Towards retrieving critical relative humidity from ground-based remote-sensing observations



Van Weverberg, Kwinten — Met Office - UK

Area of research:

General Circulation and Single Column Models/Parameterizations

Journal Reference:

Van Weverberg K, IA Boutle, CJ Morcrette, and RK Newsom. 2016. "Towards retrieving critical relative humidity from ground-based remote-sensing observations." Quarterly Journal of the Royal Meteorological Society, 142(700), 10.1002/qj.2874.


In a Global Circulation Model (GCM), cloud should form before the grid-box-mean state becomes saturated. Therefore, assumptions about sub-grid variability in temperature and water vapour are necessary, which are typically combined in the critical relative humidity (RHcrit), the relative humidity at which cloud forms a sub-saturated GCM grid box.


For the first time, the critical relative humidity has been 'observed' using high-resolution temperature and water vapour measurements from the Raman Lidar at the Southern Great Plains Central Facility, for a variety of assumed GCM grid box sizes.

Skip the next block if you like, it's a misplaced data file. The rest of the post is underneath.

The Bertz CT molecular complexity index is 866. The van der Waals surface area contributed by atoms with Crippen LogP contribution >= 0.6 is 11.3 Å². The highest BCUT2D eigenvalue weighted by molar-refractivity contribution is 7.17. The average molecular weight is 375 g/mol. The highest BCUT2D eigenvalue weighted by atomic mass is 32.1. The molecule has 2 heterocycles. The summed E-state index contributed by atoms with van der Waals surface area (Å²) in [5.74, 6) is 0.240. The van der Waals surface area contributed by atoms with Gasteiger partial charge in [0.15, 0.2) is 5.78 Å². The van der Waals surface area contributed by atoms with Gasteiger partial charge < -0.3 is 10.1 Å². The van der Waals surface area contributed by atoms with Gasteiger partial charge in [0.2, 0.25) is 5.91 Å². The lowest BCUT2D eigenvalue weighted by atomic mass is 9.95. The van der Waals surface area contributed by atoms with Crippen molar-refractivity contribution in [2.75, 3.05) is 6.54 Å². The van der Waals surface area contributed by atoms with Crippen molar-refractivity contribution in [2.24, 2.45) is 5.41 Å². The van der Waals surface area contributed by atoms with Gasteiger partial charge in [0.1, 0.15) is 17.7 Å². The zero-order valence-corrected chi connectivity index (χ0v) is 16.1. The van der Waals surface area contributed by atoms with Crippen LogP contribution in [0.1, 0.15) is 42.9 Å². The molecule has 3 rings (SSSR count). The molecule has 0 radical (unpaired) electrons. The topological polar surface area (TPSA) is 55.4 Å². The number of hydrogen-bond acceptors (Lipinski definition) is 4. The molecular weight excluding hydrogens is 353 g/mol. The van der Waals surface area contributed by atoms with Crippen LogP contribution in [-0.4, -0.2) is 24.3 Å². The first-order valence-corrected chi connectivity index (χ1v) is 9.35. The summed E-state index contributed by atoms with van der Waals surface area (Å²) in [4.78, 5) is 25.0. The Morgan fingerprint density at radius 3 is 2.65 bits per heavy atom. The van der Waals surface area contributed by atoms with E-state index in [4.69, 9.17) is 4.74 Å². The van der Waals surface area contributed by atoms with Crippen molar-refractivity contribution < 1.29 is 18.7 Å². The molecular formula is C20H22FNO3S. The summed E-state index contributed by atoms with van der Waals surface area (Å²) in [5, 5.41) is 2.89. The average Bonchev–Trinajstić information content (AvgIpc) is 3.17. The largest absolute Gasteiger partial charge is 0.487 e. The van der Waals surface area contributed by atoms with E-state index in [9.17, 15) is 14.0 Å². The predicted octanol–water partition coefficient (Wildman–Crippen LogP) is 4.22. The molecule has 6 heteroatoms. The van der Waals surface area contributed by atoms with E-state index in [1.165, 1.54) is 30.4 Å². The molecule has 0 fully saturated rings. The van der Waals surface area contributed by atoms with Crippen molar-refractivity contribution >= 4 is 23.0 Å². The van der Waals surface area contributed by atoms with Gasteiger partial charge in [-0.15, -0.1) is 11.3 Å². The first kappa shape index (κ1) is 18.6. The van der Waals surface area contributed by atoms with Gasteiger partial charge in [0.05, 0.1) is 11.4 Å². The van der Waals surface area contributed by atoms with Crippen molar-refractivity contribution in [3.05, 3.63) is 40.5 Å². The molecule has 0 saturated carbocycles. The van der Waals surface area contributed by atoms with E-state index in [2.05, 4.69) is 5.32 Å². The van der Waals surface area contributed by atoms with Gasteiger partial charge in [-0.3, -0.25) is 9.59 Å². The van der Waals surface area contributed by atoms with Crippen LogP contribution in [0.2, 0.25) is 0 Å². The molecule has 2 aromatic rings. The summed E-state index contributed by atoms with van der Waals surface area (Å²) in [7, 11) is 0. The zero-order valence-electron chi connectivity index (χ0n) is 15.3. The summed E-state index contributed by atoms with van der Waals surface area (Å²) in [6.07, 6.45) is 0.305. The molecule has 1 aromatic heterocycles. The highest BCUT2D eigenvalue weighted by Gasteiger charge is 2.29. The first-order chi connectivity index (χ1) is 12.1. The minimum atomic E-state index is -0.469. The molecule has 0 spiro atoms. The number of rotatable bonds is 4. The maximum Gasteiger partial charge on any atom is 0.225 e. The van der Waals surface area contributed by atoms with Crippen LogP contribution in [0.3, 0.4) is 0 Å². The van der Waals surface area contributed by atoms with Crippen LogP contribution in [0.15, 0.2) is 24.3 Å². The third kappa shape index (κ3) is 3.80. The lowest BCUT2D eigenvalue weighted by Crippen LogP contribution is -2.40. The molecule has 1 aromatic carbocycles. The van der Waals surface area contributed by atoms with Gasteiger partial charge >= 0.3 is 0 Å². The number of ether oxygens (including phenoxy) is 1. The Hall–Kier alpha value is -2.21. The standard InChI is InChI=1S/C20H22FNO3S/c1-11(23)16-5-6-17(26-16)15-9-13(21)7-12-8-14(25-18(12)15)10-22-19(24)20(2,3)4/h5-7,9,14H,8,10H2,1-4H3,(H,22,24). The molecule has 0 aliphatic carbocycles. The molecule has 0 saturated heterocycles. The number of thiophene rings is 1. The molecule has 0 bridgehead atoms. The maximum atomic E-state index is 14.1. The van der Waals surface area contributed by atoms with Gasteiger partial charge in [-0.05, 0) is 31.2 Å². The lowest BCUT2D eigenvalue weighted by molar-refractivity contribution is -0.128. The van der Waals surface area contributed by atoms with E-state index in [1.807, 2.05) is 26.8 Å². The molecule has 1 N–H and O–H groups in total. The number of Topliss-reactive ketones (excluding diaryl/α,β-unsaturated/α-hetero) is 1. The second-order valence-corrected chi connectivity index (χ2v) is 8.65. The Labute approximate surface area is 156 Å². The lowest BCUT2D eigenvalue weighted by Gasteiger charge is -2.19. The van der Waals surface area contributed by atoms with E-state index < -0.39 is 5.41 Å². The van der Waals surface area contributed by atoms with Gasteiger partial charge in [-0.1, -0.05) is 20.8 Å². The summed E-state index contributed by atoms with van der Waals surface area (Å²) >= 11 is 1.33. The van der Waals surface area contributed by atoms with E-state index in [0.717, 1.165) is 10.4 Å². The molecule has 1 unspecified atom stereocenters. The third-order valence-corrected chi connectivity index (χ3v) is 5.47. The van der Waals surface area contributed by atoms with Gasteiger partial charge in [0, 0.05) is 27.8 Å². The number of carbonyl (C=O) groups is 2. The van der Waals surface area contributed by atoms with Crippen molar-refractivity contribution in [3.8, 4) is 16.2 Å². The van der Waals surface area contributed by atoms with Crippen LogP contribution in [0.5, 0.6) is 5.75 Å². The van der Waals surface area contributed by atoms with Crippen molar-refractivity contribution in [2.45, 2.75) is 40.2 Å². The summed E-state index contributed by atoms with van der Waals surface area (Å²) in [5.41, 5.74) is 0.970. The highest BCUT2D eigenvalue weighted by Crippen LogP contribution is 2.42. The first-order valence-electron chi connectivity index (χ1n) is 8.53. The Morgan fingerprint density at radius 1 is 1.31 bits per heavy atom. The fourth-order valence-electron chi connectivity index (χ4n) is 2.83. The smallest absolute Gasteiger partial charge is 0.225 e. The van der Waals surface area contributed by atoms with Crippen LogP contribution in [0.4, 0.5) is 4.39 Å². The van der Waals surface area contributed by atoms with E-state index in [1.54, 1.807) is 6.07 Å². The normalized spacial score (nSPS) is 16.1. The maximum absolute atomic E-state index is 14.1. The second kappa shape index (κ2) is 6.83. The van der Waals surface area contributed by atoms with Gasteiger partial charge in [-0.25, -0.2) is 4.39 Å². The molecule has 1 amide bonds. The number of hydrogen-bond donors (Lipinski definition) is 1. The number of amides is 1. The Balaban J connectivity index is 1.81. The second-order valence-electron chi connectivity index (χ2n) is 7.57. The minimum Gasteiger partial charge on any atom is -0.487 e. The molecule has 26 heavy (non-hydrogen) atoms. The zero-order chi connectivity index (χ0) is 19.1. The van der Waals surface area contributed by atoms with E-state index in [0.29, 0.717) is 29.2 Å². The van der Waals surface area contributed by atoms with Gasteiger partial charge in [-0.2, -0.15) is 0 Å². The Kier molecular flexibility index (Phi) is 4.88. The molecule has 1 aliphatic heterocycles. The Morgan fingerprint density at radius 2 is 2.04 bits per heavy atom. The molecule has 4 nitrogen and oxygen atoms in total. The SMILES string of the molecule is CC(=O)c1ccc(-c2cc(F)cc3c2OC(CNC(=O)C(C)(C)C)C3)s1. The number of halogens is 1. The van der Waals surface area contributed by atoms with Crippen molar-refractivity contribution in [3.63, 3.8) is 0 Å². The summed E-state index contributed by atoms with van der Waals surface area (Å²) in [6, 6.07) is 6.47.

We present an exploratory study aimed at understanding whether current noise levels of lidar-retrieved temperature and water vapour are sufficiently low to obtain a reasonable estimate of RHcrit. We show that vertical profiles of RHcrit can be derived with an uncertainty of a few percent. RHcrit tends to be smallest near the boundary-layer top and seems to be insensitive to the horizontal grid spacing at the scales investigated here (30-120 km). However, larger sensitivity was found to the vertical grid spacing. RHcrit is observed to decrease by 10% as the vertical grid spacing quadruples.

By way of example, the lidar-retrieved RHcrit profiles were used to evaluate a parameterization that estimates RHcrit from variances diagnosed from the boundary-layer parameterization. It is shown that this parameterization overestimates RHcrit by up to 10 %, but captures the diurnal variability of RHcrit well, with lower values of RHcrit near the boundary-layer top.

While we show that the uncertainties associated with the retrievals are large, lidar observations seem promising to diagnose and evaluate a very important parameter to predict cloud fraction in climate and numerical weather prediction models.